- Sep 17, 2008
They tell people not to do it because so many crash trying it. It takes some serious training and practice to achieve, and we already have pilots that crash because they didn't even bother to pay attention to simple stuff like the carb ice stuff in groundschool. Carb ice is a big killer and it's completely avoidable. If we need anything it's more training on the stuff that causes the most accidents. Engine failures after takeoff are rare and in many cases landing straight ahead, more or less, is safer than trying to save the airplane by turning back.Nor do they point out the eaa effort or the available data cards and instructions on how to test and record the climb and glide slopes for your own aircraft in Foreflight, to avoid having to test at low altitude as they did in the aopa vid. Instead they just tell people not to do it (!).
What causes the most accidents? Carb ice. VFR into IMC with loss of control or CFIT. Running out of fuel. Landing too fast, or trying to clear the obstacles on takeoff because you didn't look up the stuff in the POH. Stall/spins due to mishandling the airplane in several different scenarios.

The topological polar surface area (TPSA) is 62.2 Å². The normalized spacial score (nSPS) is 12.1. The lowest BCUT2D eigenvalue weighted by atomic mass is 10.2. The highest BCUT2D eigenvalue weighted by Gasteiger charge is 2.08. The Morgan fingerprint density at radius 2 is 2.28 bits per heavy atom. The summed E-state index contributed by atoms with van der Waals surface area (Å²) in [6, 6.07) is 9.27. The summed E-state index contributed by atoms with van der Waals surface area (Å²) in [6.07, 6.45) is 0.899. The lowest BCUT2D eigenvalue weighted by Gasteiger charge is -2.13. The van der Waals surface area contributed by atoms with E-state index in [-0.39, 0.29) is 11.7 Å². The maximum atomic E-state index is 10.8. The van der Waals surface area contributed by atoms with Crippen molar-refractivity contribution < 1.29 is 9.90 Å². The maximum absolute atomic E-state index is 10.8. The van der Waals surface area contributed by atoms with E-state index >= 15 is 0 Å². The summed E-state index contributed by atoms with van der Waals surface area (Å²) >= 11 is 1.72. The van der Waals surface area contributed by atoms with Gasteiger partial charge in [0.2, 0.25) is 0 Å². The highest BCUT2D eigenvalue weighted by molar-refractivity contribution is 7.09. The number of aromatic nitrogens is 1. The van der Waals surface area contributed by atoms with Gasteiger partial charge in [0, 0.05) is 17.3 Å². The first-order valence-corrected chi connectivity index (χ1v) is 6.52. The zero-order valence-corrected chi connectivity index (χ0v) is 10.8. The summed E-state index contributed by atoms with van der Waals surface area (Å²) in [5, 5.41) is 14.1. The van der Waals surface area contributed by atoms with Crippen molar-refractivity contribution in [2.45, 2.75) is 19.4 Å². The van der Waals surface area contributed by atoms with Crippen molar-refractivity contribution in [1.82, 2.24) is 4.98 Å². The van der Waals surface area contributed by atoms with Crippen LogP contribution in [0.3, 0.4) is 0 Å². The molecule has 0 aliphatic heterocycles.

Engine failures on climbout are most often due to maintenance-related issues, mostly a lack of maintenance. Teaching turnbacks is treating symptoms, not the disease. Owners are cheap or uninformed; it has to be one or the other. If an airplane is properly maintained it will serve you faithfully. If it's not, you can expect trouble. I have opened fuel strainers that appear to not have been apart in 20 years or more; the screens are half-clogged with crud. That's a 100-hour/annual item. Same with carb inlet screens. On takeoff the fuel flow is at its max, and any restrictions in the fuel system can cause a big panic. I've found fuel tank quick-drain valves clogged with debris; they couldn't have been draining water out at preflight like that. Strainer bowls corroded almost all the way through because nobody ever drained the water out of them. Over on Pilots Of America we regularly have new tales of alternator failures that could be fatal at night or in IMC, because the alternators are being run to failure instead of getting their 500-hour internal inspections. Their field brushes wear out. Same goes for magnetos, which have points that burn, distributor bearings that wear, rotor bearings that wear, lots of stuff. Another 500-hour item, but they're habitually run to failure. Vacuum pumps that fail in IMC/night, leaving the pilot with no gyros. They're worn out far beyond the manufacturer's limits. Fuel boost pumps, a ten-year replacement/overhaul item, usually, that are as old as the airplane. Good luck if the engine-driven pump fails and the tired boost pump can't keep up. Same with fuel and oil hoses, a five-year item unless they're teflon. Hose liners degrade and can crumble and clog stuff. Old hoses get hard like wood and can crack and fail. Lots of stuff just waiting to get you.